John Venn

It is quite remarkable that the two systems of logic that Warntz draws on in this paper, Venn diagrams and existential graphs, are both visual and not symbolic logical systems. Most of the work done in logic during the 20th century has focused on symbolic systems with little research, at least until quite recently, on the heterogeneous reasoning of the type Warntz is advocating. He says that, "It is part of our purpose here to extend the use of such diagrams to the mapping of geographical regions by making use of properties already inherent in Venn diagrams but as yet unutilized... We intend to apply spatial properties literally to real spatial distributions on the earth's surface..."


Venn diagrams can grow to extremely complex forms depending on the number of sets one is dealing with and recent research on the use of logical diagrams has shown that Warntz was ahead of his time in thinking that the spatial and geometrical component of logical diagrams would be useful analogs for spatial maps. [5]
As stated above, Warntz' paper calls on the work of Charles Sanders Peirce (above) and his existential logic diagrams, which he sees as mappings from non-spatial sets to geographical maps. Looking at the complexity of Peirce's systems, there is both an alpha and beta form depending on the required complexity, one wonders how deeply Warntz explored the subject of existential graphs. An important aspect of these graphs that Warntz thought useful for regional geographic analysis was the fact that a logic diagram can be drawn as a two-dimensional figure with spatial relations that are isomorphic with the structure of some logical statement. This is very important if one is going to try to apply set theory of the type Warntz is envisioning here, simply because these spatial relations are usually of a topographic nature.Logic diagrams, especially the type developed by Peirce (simple examples shown above with a page frm Peirce's notebook below), stand in the same relation to the various logical algebras as maps of areas stand in relation to their particular algebraic functions; they are simply other ways of symbolizing the same basic structure. [6]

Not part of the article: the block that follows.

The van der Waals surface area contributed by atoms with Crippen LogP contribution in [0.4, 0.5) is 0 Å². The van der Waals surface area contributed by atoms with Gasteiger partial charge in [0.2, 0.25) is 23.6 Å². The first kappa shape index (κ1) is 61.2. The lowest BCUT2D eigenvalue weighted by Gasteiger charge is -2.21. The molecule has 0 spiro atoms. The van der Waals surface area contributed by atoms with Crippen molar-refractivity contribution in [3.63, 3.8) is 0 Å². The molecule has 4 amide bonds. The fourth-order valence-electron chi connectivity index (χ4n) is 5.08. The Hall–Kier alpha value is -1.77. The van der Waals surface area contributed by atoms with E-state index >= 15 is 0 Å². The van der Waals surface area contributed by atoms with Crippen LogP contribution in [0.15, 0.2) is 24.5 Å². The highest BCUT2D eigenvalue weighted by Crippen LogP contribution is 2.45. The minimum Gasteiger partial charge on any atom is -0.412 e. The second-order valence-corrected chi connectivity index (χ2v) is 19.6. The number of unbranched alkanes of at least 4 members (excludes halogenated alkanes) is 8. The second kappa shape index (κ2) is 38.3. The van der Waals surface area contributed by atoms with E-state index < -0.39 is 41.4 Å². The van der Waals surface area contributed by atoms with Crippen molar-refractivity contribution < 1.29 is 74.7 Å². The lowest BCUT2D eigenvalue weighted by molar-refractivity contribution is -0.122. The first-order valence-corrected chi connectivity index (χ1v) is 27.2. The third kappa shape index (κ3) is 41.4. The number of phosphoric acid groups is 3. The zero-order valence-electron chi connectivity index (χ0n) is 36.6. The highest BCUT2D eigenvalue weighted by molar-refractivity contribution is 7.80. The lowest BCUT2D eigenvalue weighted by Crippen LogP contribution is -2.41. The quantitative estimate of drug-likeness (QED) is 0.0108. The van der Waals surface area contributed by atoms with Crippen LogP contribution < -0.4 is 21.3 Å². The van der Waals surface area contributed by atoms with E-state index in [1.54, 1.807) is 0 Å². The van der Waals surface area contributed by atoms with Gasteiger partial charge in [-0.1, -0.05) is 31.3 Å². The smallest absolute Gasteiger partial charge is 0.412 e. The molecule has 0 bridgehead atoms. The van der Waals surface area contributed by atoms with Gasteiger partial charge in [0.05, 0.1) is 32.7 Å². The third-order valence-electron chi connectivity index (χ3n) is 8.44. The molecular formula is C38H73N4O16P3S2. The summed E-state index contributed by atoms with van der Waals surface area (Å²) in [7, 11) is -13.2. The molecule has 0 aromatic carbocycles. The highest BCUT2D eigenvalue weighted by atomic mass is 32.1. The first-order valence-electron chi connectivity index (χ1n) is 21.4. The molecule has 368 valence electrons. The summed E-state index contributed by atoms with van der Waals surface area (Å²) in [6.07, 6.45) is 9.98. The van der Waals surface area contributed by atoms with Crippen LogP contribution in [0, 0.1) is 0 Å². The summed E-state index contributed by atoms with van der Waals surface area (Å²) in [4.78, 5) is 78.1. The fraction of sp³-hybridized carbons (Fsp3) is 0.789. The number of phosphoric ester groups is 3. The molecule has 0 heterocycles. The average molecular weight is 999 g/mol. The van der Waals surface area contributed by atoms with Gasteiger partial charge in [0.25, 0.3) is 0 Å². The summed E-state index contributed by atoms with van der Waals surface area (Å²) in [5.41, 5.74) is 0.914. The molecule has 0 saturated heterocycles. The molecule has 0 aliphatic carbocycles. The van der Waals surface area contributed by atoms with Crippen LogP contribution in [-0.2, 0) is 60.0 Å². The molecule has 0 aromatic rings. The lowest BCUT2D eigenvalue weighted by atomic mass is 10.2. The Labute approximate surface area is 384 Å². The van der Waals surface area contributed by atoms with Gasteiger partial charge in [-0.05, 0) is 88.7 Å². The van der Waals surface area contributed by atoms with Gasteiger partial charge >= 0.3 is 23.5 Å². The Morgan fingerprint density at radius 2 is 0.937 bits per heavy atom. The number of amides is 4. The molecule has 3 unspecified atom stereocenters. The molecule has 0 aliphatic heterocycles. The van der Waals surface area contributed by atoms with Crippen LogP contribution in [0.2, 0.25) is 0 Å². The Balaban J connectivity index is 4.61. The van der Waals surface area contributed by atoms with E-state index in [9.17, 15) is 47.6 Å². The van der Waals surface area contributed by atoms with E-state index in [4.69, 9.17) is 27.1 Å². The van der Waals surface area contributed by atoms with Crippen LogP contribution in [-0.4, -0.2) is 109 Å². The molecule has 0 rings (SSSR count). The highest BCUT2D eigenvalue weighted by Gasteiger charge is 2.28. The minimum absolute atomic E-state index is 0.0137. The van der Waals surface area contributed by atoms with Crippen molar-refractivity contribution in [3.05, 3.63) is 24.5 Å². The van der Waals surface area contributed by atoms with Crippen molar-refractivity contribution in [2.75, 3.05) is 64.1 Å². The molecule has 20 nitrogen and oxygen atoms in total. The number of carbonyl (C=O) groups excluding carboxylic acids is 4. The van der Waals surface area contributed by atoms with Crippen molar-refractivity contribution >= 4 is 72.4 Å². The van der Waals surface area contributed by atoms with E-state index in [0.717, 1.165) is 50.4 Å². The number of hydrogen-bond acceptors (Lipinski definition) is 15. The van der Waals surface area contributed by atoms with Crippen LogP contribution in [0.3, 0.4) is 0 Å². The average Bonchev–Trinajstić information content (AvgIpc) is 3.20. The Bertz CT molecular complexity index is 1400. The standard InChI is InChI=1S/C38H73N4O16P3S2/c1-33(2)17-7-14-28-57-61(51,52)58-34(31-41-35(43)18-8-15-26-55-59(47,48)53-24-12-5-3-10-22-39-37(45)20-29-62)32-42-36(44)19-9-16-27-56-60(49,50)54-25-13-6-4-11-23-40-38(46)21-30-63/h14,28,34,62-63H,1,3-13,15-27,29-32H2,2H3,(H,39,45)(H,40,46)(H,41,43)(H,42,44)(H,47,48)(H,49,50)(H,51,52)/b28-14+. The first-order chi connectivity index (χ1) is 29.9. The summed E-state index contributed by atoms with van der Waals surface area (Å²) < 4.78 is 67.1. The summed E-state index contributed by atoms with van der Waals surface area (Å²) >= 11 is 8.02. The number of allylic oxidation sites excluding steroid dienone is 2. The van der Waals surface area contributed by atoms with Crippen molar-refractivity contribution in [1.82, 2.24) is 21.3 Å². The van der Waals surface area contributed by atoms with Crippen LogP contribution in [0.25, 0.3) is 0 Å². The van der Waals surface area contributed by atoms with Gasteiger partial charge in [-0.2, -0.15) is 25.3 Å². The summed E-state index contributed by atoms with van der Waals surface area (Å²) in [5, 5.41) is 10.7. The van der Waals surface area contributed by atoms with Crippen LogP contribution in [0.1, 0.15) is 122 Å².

In much of what Warntz has to say here we are reminded of the long way we have come when talking about set theory, topology and the formal properties of spatial structures and their relationship to cartography. One only has to look at books like Varzi and Casati's, Parts and Places: the Structures of Spatial Representations (MIT, 1999) [7] to get a feel for how our language and conceptual grasp of these topics has improved since Warntz and others involved in the early development of computer cartography were experimenting with what at the time were radically new ideas.